Quantcast
The Average Gamer

Who Writes Games, Anyway?

As regular readers may know, I’ve been talking quite a bit about writing in RPG journals. Tying in with that, games need to grow up, stop obsessing over different ways to blow up the scenery and hire some damn writers. Yeah, I know that loads of very vocal people skip the dialogue and jump straight to the action. There are an awful lot of us out here who actually quite enjoy the cutscenes in Final Fantasy games, thank you very much. We have even been known to crack open a book now and then. We’d like to be considered too.

Brian Baglow of ScottishGames has posted an interview with Gordon Rennie, an author and comics writer who has been involved with quite a few games. Here’s an absolute gem of a quote:

The games industry has a reputation for poor writing in games. Do you think this is fair?
Pretty much, since very few games are written by writers. If you want a plumbing job done, you call a plumber. In the games industry, when you need plot, dialogue and characterisation done, who do you get to do it? Why, a level designer, mission scripter or a pal of the producer’s, of course.

I was playing a game recently, which I won’t name – okay, it was Gangs of London on the PSP – and you’d swear the dialogue was written as an afterthought by whoever was around the office that day, possibly even the guy that delivers the sandwiches.

Brian Baglow and Gordon Rennie, ‘But it’s not ART…’

Is anyone surprised? Nah.

13 Comments

  1. Mr Butterscotch

    27th Jan, 2007 at 6:54 pm

    Games are by their nature interactive, which means that there’s always a trade-off between the narrative and player choice. Either you give a product that is tightly scripted by compelling, ie Half Life, or you do something more freeform where the gameplay takes precedent. On the latter the story is definitely much further behind.

  2. Weefz

    27th Jan, 2007 at 11:50 pm

    See, I don’t buy that. Why can’t you write for several different outcomes? It’s not like alternative endings are a new idea.

    I don’t see why it’s soooo complicated to write a branch of story where a) Player goes in a shoots everything in sight. b) Player goes in and talks to people and then shoots everything in sight thus betraying whatever they agreed to do. c) Player goes in and talks to people and doesn’t shoot up that much except for the bare essentials. d) Okay, limited by budgetary constraints.

    Sure, novel writers can only explore one choice their characters make. Isn’t that the beauty of games? The protagonist can make a mistake and have to deal with the consequences. Or not – whichever the player chooses. Hey, we can even do both.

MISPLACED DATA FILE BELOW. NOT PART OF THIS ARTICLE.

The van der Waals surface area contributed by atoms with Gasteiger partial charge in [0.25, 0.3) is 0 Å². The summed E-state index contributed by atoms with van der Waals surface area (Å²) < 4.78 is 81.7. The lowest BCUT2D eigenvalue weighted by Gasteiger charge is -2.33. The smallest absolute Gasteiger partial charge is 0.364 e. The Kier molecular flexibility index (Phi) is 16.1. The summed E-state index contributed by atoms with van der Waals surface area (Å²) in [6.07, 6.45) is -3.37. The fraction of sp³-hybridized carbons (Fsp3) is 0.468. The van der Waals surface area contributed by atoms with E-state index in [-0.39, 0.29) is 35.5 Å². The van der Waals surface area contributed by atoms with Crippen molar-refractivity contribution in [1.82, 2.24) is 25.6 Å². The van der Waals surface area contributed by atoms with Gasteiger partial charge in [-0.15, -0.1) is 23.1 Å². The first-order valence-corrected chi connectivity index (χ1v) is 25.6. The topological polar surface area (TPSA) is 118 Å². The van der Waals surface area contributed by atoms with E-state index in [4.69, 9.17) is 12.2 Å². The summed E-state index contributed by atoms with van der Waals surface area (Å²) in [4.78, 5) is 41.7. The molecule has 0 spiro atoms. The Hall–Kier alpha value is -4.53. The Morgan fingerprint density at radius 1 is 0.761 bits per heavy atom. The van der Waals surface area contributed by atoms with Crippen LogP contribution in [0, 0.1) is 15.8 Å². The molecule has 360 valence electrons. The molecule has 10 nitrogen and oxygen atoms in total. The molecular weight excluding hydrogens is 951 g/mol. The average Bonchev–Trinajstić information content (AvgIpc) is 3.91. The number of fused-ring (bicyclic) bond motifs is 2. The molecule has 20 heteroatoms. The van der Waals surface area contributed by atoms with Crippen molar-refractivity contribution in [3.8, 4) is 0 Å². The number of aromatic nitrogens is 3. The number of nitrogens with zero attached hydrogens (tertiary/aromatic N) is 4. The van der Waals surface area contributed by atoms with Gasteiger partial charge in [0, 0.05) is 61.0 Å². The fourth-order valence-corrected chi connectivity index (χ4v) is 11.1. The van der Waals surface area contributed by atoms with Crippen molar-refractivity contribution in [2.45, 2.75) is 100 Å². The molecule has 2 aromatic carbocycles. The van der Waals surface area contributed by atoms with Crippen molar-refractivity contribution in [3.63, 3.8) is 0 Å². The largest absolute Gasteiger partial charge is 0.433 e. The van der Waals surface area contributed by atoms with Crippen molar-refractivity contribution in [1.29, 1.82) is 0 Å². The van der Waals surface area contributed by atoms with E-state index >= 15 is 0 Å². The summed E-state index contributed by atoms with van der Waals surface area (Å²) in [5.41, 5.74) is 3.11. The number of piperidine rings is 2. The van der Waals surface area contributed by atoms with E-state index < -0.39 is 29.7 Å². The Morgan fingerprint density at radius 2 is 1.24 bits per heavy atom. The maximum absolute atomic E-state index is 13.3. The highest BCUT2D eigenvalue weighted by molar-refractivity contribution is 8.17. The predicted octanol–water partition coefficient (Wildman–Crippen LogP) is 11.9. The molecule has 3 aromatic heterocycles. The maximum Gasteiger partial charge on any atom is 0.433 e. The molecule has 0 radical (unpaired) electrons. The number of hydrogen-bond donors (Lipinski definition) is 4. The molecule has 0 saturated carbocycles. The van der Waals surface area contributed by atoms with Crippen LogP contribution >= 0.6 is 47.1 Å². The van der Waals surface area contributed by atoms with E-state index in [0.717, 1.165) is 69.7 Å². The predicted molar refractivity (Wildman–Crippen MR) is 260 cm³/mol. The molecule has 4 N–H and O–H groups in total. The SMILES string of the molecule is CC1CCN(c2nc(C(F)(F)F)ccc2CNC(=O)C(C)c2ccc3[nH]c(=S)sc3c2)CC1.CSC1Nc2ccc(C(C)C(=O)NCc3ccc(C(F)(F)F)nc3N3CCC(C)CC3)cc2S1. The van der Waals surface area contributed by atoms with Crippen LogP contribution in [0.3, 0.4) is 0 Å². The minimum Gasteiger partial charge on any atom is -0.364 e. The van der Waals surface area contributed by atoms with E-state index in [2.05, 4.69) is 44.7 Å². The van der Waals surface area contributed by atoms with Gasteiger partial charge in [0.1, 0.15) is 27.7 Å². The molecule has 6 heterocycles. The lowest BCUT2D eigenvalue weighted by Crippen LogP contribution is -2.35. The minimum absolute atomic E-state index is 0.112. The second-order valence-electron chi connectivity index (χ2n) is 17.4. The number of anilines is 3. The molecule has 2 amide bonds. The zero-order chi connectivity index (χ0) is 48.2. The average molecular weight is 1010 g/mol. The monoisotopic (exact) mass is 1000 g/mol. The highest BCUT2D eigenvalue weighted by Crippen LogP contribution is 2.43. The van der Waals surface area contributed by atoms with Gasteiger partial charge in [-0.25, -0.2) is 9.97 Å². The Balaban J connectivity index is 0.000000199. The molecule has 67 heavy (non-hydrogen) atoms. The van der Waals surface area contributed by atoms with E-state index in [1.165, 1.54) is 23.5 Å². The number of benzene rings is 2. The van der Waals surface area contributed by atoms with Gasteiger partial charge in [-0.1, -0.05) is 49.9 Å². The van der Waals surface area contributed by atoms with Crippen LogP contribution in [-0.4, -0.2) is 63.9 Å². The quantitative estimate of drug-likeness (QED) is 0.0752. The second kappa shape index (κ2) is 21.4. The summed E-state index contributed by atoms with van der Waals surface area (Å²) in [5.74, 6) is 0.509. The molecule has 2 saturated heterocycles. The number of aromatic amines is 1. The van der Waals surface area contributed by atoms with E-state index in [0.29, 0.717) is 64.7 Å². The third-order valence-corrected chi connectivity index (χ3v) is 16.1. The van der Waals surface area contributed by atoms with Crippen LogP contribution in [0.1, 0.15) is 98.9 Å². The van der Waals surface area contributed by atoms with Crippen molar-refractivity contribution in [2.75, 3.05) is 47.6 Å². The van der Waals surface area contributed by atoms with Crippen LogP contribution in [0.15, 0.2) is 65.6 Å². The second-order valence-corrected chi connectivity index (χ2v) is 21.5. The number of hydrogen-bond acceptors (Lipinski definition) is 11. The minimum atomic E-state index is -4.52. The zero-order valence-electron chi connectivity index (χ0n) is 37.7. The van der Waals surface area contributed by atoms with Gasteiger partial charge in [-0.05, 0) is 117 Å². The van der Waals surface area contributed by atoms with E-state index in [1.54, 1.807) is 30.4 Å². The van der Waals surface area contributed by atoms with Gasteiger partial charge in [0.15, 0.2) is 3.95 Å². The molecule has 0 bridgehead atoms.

Are a few extra cut-scenes really that expensive? Way back when, Wing Commander managed at least two endings, both of which were natural outcomes of the player’s actions.

  3. Mr Butterscotch

    28th Jan, 2007 at 7:02 pm

    Well, it depends which way you look at it. Games like Silent Hill are about as well known for their multiple choice endings (ie did you save the nurse, the cop etc?) but at the same time, there are only very rare moments that actually alter which cinematic you receive at the end of the game.

    I think that it’s easy to forget that storyline is actually a very new idea in computer games. The original games (Pong, Space Invaders etc) just didn’t have them, and frankly it would be ridiculous to see a plot tacked on to a game like that, beyond giving a reason for the actions that the player must perform ad infinitum in search of a high score.

    Half Life (to use the same reference point as I originally did) and Half Life 2 are both about telling stories – interestingly not a single review marked either game down, and yet lets be fair they are almost completely, maybe 80% on rails. You can’t kill any other rebels in the second game, you can’t get anything other than the half-baked ending, you can’t go really beyond the areas you are always moved in to. Yet no-one can say that the experience isn’t great. The sci-fi storyline was not that good in my opinion, but the action was so tightly scripted (remember the scientists dying in the lift in the first game) that no-one cared. Have you ever picked up a game for the storyline? I don’t think I have…